• Re:Even better (Score:4, Insightful)

    by JasterBobaMereel (1102861) on Thursday November 24, 2011 @08:27AM (#38157086)

    When your batteries go dead, and the interference levels rise, I will still be typing, mousing, and have my internet connection with bits of copper connecting them all together ...

  • Re:Not so smart (Score:3, Insightful)

    by Anonymous Coward on Thursday November 24, 2011 @08:42AM (#38157150)

    What does this have to do with FCC being bought, lobbied, etc? This is the fault of wireless device manufacturers choosing a crowded band to put their devices on. The FCC explicitly lays out the rules for devices on this particular band saying that nobody has rights over others using it.

  • Re:Not so smart (Score:4, Insightful)

    by KXeron (2391788) <kxeron.digibase@ca> on Thursday November 24, 2011 @09:01AM (#38157222) Homepage

    The problem is that spectrum is up for sale, aside from governmental implementations, there really isn't "open spectrum" for specific classes of devices unless a manufacturer has a monopoly on that area of spectrum AND type of devices. Spectrum is either assigned to organizations based off of money (auctions), or it is put up as a "free-for-all", which results in either underutilized or overcrowded communications.

    I bet if the FCC started allocating specific spectrum to specific industries (not organizations) the interference could drop quite quickly.

  • by Sqr(twg) (2126054) on Thursday November 24, 2011 @09:25AM (#38157360)

    They are not too lazy. They are too stupid. Likely, the same people are also the ones who oppose the U.N Convention of the Rights of the Child (ratified by every country except the U.S.A. and Somalia) because they need to beat the fear of God into their kids.

  • by AlecC (512609) <aleccawley@gmail.com> on Thursday November 24, 2011 @10:30AM (#38157794)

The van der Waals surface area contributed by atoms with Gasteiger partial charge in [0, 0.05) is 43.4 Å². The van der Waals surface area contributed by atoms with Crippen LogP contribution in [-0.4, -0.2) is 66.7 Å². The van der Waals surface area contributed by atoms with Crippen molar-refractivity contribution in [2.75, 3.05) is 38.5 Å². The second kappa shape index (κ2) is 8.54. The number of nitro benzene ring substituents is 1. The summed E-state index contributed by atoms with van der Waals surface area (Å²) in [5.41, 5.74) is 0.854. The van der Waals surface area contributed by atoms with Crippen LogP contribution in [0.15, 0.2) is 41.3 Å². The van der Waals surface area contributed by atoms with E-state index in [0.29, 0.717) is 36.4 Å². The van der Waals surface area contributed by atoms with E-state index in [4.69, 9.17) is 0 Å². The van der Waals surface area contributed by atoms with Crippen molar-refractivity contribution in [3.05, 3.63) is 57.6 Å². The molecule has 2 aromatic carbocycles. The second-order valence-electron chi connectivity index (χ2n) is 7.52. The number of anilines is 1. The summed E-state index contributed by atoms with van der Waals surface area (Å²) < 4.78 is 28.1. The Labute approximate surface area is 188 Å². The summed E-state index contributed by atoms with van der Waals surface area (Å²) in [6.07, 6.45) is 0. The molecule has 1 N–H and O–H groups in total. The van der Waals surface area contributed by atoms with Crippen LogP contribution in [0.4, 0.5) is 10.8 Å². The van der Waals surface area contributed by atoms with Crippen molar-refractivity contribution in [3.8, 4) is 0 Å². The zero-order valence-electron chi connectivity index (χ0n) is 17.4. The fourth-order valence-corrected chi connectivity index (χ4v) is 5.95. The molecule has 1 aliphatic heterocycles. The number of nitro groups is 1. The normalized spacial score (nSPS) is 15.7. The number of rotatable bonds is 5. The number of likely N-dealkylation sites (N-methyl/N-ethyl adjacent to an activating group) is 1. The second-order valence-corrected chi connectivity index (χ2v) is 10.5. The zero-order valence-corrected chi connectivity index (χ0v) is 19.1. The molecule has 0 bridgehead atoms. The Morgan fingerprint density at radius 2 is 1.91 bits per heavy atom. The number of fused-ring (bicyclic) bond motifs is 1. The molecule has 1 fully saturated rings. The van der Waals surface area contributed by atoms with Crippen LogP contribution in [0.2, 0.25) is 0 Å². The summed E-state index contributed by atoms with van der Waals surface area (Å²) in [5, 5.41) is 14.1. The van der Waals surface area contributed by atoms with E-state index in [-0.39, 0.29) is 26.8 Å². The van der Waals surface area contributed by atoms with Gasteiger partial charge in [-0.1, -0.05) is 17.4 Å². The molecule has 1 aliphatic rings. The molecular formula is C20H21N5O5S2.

See previous response: the only suggestion is cutting margins from generous to good. Your freezer has masses of space "cold capacity". Most peaks are in the evening, and your car would be recharged by morning. Cutting the top 1% of peaks, using perhaps 10% of your car's battery 20 evenings a year, would be very valuable to utilities. Of course, you don't have to opt in.

    Your response is typically American - me, me, me, and damn the community, even if it is to my financial advantage to share. You have bought capacity you don't need, but you won't consider sharing it (for money) just in case you might on a rare occasion want to use it. I bought it, so it is mine not to use.

  • Re:Not so smart (Score:5, Insightful)

    by KUHurdler (584689) on Thursday November 24, 2011 @11:00AM (#38158002) Homepage
    I'd be curious what smart meter provider they use. While there are some very sophisticated/expensive models, most of them only send very short data bursts every 15 or 30 minutes. Because of this, I suspect this article is just another consumer-paranoia attempt to blame smart meters for anything they can think of.
  • Re:Not so smart (Score:5, Insightful)

    by MikeBabcock (65886) <mtb-slashdot@mikebabcock.ca> on Thursday November 24, 2011 @12:48PM (#38159006) Homepage Journal

    I think you actually fail to understand the concept of interference. Hardware that isn't physically damaged in any way by the interference and goes on with its day still may not be able to maintain a high enough S/N ratio to function as the user desires.